To address these challenges and position Victoria for the future, there must be a significant reassessment of Victoria’s biosecurity arrangements. We need to expand our view of biosecurity from the traditional focus on agricultural industries to a broader range of pests and diseases, with potential impacts on the economy, environment and society. We need to ensure we better integrate and prioritise activity towards risks with potentially significant impact and those with the highest likelihood of occurring. Farmers and resource managers, industry and the community need to be more effectively involved in identifying, prioritising, resourcing and implementing biosecurity actions.
The Victorian Government will continue to lead research, development and practice change activities and implement regulations to support, enhance and develop its core programs of biosecurity activity. It is also committed to its ongoing role as land and water manager and custodian – protecting values of the public estate from the impact of potential and existing biosecurity threats. However, government alone cannot do everything required to ensure a biosecure future for Victoria.
Traditionally, industry and individual producers have invested in risk-management strategies when biosecurity issues directly threaten their profitability or market access. However, it is clear that, more than ever before, farmers, resource managers and industry must play an increasing role in protecting Victoria. This includes an understanding of responsibilities around duty of care to other landholders and the community; demonstrable support for and participation in biosecurity activities aimed at protecting their own businesses, assets and other interests; and the development and implementation of effective biosecurity systems that are embedded into routine practice.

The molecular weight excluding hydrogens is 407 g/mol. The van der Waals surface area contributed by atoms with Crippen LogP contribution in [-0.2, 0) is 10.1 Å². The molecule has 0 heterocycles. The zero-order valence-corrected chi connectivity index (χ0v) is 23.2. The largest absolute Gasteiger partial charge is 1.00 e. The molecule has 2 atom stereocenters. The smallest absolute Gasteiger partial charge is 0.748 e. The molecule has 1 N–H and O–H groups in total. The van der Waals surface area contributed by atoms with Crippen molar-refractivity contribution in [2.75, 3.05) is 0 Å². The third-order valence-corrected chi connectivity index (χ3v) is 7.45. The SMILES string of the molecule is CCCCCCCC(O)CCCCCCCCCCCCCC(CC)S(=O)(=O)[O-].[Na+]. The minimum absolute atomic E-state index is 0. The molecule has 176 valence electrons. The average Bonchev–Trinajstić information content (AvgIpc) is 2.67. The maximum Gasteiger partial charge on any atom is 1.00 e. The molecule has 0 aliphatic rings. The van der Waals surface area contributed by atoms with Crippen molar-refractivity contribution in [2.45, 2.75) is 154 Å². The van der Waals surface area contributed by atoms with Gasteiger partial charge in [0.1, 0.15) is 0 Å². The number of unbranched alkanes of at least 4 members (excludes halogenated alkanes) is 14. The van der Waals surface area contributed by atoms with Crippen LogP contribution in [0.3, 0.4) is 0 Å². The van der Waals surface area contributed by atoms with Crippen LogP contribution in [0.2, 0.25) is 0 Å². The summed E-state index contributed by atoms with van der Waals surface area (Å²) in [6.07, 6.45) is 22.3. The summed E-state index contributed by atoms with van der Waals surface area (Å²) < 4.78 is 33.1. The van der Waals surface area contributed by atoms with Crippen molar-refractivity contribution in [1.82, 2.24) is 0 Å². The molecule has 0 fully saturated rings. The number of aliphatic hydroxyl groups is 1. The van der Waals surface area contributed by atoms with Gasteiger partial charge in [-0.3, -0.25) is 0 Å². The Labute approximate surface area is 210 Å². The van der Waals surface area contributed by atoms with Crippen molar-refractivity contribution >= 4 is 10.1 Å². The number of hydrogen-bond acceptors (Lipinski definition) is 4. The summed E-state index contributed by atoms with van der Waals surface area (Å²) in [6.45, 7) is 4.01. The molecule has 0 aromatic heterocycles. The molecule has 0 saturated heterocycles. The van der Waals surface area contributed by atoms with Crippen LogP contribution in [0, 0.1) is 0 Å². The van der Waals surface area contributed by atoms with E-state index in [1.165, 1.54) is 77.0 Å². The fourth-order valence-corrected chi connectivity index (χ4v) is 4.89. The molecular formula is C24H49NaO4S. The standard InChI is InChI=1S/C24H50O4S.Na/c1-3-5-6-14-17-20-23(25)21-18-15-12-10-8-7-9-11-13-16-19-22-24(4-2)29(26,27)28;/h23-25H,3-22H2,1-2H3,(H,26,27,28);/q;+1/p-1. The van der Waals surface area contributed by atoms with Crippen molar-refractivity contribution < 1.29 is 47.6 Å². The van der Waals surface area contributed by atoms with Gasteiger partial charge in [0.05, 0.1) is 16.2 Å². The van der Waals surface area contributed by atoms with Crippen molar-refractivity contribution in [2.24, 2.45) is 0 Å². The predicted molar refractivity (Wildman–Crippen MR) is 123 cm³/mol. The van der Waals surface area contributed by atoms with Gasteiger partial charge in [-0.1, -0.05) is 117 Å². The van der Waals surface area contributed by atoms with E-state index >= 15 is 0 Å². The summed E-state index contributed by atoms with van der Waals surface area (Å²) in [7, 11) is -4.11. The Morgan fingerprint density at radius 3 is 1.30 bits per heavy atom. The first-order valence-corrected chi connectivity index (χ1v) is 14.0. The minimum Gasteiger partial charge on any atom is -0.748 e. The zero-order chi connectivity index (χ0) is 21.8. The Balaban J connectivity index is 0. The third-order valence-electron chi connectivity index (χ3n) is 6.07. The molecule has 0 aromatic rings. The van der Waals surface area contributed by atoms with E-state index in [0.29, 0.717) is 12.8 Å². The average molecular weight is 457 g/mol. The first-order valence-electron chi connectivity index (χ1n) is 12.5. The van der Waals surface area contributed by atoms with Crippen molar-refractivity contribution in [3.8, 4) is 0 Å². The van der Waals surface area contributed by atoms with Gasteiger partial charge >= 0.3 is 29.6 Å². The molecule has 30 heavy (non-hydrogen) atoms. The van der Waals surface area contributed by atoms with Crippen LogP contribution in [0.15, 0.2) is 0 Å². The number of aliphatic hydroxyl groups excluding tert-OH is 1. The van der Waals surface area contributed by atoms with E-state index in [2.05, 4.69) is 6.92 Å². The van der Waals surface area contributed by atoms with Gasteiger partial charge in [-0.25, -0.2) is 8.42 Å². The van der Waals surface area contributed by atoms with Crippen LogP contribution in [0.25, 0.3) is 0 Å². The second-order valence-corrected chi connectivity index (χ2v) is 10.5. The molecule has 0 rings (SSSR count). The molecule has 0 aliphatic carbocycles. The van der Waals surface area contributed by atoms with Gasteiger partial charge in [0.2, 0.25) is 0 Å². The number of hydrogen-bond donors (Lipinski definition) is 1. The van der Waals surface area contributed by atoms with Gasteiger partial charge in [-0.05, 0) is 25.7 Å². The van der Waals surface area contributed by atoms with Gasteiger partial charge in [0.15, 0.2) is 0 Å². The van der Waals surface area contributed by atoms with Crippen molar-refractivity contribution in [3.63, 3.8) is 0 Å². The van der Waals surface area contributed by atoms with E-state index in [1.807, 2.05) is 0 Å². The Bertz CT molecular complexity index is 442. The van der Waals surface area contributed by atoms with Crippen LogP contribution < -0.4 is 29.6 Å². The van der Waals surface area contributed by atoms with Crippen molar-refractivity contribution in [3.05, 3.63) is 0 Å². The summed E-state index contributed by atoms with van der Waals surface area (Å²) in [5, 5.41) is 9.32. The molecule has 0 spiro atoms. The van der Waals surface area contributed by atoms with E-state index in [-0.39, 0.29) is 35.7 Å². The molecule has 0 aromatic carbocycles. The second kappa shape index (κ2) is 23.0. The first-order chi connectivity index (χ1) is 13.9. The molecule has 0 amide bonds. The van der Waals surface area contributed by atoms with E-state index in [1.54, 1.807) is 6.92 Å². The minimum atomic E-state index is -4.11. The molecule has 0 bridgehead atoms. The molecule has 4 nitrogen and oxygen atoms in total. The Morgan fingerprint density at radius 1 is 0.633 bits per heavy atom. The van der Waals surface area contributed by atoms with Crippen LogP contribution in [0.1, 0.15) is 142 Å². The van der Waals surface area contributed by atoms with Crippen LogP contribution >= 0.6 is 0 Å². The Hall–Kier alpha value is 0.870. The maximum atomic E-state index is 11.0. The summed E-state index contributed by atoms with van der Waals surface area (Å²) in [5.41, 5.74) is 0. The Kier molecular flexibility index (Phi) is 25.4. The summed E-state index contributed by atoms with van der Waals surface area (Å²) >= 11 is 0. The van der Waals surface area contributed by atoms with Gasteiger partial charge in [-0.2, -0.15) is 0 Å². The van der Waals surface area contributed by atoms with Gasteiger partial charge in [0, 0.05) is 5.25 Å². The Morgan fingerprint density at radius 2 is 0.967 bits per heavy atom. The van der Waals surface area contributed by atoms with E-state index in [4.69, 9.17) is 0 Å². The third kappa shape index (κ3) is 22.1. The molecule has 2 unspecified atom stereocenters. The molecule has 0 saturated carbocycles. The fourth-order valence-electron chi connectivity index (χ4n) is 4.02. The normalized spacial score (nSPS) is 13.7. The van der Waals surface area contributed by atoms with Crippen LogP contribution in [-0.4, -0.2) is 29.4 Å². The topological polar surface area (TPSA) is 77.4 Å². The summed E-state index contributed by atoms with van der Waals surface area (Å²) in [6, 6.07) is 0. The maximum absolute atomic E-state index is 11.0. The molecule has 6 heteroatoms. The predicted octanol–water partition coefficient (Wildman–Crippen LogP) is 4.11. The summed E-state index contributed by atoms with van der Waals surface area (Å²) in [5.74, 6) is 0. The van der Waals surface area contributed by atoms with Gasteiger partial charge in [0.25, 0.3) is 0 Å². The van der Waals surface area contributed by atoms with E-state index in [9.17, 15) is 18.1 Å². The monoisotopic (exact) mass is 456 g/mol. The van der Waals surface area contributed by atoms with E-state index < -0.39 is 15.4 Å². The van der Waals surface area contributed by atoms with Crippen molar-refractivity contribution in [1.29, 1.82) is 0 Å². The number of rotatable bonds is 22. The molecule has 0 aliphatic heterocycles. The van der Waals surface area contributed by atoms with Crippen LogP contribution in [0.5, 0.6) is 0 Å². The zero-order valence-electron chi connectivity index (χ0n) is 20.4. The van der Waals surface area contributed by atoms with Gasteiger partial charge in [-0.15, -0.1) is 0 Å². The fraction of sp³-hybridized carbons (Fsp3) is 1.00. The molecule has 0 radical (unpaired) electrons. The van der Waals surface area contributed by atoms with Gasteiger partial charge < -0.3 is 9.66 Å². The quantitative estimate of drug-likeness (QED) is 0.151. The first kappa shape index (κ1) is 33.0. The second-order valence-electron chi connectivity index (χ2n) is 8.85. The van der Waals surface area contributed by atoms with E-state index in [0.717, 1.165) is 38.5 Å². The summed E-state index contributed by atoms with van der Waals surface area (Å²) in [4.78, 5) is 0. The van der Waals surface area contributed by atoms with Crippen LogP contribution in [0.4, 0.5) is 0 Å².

Everyone in the community has a role in reporting possible pest or disease outbreaks or other unusual events, and in cooperating with biosecurity program requirements. This strategy sets broad directions and signals new, more collaborative approaches for the future management of biosecurity in Victoria.
A future of changing risks and threats
The biosecurity environment in Victoria is becoming more complex as trade volumes and patterns, migration, tourism, land use, agricultural practices and climate change evolve and interact.
Increasing greenhouse gas concentrations in the atmosphere are expected to result in alterations to the pattern of temperature, rainfall (frequency, volume and distribution), solar radiation, humidity and evaporation experienced across Victoria. The main effects of climate change are likely to be increased variability in all weather parameters, higher temperatures and less average annual rainfall (but more summer rainfall in some areas). There are likely to be fewer frosts, more extreme wind and fire events, and more high-intensity rainfall. The magnitude of these effects will vary with region and distance from the coast.
These changes in climate may favour the establishment and propagation of some biosecurity threats, but limit the distribution and impact of others. For example, organisms that cause disease in pasture plants are generally less aggressive in conditions of higher atmospheric carbon dioxide, but plant consumption by insects stays the same. Insect lifecycles, population dynamics and geographic distributions are likely to alter as a result of climate change, affecting the horticulture, grains and cropping industries. The extent to which weed species will spread and the extent of their possible impact on scarce resources, such as water, remains unclear. Aggressive tropical and subtropical species (e.g. parthenium and Siam weed) may more easily spread south as the climate becomes milder.